• Important not to restrict learners’ choice of forms – using language is all about choice – “what do I want to mean and what is the best way of getting it across?” • You can deliberately constrain the lexical load by using a text (written or spoken) or diagram or a picture as the focus for a more ‘closed’ task. 24 .
Then describe it for your partner to draw and colour.Devising activities. Coloured shapes in a square – True or False? There are six small blue triangles. diagrams.. There are more x than y. All the/some of the/none of the…) Draw and colour your own square with shapes in. 25 . Do not show your square to your partner. then ask Who‟s got a/the big red ball…/ Teacher-led > Child-led. pictures which prioritise certain language Order of adjectives: Sets of coloured balls of two different sizes – throw them round the class who catch and keep one.
listing tasks prioritising verb tenses Present Simple .List 5 things your family does before leaving home to go on holiday. Exchange quizzes. I would hide under my bed.A busy day: find who had the busiest day. (Hint: start by brain-storming scary scenarios) . my most embarrassing experience. How courageous are you? What would you do if … an alien space ship landed in your garden? A. B. Source: Lamprini Loumpourdi (2005) pp33-39) 26 .g. .learners do a personality quiz. then write their own in pairs: e. …. Compare lists.plan and carry out a survey to find out what people generally do after class / in the evenings / Sunday mornings… Collate and report results. .g. Second conditionals . quizzes.Surveys.Tell an anecdote e. How many things in common? Past simple .
Note: text-books have many ideas – you may need to add a goal or a specific outcome to ‘taskify’ them.g.g. explain to your partner in what situations you use them. guessing games e. Record them x 2 or 3. Greetings: list the greeting words and phrases you know in English and in your own language. planning interviews. Make a wall display.. Then try them out with a fluent speaker. 20 questions Modal verbs: speculation tasks e.Prioritising other language items Question forms: survey questionnaires. matching photos of unnamed places to names of countries Noun groups: identifying a person in a picture of a crowded shopping centre or beach scene. 27 .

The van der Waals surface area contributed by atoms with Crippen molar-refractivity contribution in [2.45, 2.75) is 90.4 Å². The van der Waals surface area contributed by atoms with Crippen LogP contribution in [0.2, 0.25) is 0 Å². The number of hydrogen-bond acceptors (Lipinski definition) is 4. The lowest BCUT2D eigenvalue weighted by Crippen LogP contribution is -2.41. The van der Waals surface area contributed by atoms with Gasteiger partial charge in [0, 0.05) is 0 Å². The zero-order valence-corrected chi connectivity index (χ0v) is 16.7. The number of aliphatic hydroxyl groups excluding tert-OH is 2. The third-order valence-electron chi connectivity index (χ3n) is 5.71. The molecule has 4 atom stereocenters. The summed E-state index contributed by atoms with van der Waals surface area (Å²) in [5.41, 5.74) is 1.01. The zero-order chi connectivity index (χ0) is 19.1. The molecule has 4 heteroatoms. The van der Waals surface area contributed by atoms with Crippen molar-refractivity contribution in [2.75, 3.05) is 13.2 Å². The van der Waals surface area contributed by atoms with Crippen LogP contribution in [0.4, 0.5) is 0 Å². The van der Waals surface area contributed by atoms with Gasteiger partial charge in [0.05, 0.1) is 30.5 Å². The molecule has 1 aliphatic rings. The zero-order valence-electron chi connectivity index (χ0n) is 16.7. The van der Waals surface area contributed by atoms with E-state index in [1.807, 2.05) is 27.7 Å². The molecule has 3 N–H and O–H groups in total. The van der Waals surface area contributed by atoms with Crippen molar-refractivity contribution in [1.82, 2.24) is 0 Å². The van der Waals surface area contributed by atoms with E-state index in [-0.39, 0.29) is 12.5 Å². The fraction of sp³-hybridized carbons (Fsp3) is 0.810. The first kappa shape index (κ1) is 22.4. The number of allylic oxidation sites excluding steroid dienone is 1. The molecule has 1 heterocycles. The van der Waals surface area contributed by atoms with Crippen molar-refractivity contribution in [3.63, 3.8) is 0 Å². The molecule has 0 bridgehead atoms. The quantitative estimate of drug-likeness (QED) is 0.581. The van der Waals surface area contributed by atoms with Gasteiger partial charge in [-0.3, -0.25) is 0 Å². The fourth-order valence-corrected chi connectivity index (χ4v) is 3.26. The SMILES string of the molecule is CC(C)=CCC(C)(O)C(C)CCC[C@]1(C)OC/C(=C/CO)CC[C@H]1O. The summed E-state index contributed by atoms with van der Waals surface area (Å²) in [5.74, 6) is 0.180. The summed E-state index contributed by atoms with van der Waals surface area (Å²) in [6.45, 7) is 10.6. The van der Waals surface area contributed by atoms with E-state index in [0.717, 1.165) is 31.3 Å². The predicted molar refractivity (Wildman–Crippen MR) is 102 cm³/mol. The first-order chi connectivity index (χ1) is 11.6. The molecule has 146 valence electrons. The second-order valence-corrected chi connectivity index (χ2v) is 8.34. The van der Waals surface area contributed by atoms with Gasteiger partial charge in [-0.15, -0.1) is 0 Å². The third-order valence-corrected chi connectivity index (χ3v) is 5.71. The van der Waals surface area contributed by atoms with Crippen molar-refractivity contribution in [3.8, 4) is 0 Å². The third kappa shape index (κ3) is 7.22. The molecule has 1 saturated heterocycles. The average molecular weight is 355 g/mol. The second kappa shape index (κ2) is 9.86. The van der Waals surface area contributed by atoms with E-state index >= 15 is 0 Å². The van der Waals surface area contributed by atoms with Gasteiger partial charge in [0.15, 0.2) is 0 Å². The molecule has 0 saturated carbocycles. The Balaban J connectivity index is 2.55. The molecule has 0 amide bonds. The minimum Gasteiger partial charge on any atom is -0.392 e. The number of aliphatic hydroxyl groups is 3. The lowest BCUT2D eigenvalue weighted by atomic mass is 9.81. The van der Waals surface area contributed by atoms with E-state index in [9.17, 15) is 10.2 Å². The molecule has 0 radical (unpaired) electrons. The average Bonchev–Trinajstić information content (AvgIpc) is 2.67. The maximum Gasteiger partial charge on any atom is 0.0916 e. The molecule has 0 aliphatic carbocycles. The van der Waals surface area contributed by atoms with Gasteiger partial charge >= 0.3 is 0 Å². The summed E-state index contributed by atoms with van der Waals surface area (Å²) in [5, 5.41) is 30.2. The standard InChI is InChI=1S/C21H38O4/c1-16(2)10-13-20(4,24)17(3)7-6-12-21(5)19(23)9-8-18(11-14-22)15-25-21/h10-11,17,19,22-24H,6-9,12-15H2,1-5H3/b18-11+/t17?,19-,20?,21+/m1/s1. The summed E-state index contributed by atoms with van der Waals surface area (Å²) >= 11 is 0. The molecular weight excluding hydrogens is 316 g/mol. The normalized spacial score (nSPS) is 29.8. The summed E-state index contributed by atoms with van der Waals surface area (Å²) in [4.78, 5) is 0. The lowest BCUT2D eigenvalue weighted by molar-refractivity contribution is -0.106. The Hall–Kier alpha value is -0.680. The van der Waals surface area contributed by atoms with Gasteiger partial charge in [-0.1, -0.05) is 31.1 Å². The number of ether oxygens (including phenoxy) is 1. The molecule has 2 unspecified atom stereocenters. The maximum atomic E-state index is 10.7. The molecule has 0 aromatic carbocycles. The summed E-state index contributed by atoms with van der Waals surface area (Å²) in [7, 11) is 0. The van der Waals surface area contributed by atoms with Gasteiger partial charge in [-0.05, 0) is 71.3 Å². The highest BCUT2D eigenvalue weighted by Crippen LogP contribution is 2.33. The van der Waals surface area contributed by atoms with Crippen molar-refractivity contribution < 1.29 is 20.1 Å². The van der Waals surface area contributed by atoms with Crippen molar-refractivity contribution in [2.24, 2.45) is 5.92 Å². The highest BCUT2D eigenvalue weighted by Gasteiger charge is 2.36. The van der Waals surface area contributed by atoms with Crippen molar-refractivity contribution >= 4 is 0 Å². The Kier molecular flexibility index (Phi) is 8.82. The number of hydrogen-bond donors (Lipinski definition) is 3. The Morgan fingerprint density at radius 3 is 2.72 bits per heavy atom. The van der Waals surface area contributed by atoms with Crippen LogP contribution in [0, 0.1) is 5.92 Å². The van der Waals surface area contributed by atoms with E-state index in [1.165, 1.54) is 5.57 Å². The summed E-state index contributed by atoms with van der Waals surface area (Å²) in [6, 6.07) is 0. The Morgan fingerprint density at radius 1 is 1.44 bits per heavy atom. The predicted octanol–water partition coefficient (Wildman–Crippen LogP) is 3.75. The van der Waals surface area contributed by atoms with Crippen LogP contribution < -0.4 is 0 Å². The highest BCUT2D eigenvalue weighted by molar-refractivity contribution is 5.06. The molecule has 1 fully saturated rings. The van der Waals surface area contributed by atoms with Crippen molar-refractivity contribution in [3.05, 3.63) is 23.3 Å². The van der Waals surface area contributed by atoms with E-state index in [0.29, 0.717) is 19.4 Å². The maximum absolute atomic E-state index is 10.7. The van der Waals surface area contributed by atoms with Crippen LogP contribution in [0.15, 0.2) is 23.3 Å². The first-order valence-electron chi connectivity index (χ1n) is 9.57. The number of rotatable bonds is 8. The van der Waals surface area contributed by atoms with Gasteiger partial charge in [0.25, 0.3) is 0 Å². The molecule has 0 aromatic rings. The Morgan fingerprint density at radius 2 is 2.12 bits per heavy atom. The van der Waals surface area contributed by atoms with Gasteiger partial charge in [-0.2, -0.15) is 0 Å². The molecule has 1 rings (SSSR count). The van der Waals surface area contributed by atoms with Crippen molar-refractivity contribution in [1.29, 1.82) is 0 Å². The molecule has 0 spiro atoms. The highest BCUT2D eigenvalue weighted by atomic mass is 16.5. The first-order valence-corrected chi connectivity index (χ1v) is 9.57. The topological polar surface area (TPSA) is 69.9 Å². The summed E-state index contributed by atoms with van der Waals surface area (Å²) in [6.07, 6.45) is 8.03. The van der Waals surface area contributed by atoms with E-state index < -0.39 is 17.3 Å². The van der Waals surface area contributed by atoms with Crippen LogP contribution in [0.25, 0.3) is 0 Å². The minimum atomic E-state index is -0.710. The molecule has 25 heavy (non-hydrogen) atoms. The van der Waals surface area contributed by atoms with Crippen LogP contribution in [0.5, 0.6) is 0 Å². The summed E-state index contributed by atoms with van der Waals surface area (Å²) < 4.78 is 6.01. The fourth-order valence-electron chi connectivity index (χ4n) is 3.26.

help learners to think: ‘What is the best way of getting my meaning across?’ • Use a range of tasks – both closed and open .using language is all about choice.to get learners using language for a real purpose. but always do some form practice after tasks. • Recycle and repeat tasks a few weeks later. • Work from real language data as far as possible: short texts or spoken transcripts of tasks. recorded interviews: learners need lots of exposure. to give learners a sense of progress.Summary • Meaning focus . • Important not to restrict learners’ choice of forms. 28 .
collaborate with colleagues and share materials ENJOY YOUR LESSONS and DON’T WORK HARDER THAN YOUR LEARNERS… 29 . (Do the text-book tasks first then the grammar sections after).Save time: use your text-books. Get learners to transcribe task recordings and find extra texts. collaborate with colleagues… Good text-books will have recordings with transcripts. use them for tasks and form focus. Text-book tasks can often be ‘tweaked’ to give learners a specific goal or outcome to achieve.
Patterns and Words: Grammar and Lexis in English Language Teaching.. Palgrave MacMillan.uk • Edwards C. and J. &J. Rules. Willis.uk/online/online. Teachers Exploring Tasks in ELT.co. Willis (eds) 2005.co. Cambridge University Press • Willis D.References and TBL lesson plans www. A Framework for Task-based Learning e-book 2012 http://www. 2007 Doing Task-based Teaching Oxford University Press • Willis.html 30 .intrinsicbooks. J. [ British Council ELT Innovations Award 2006] • Willis D. 1996. 2003.willis-elt.
uk 31 .org.uk/think/articles/criteriaidentifying-tasks-tbl • Free sample task-based lesson plans at • www.teachingenglish.co.uk/think/articles/a-taskbased-approach • Four articles on TBL by Jane Willis can be found at: • http://www.teachingenglish.willis-elt.Useful websites: • An excellent introductory article on TBL by Richard Frost: • http://www.org.
Miscellaneous slides follow here 32 .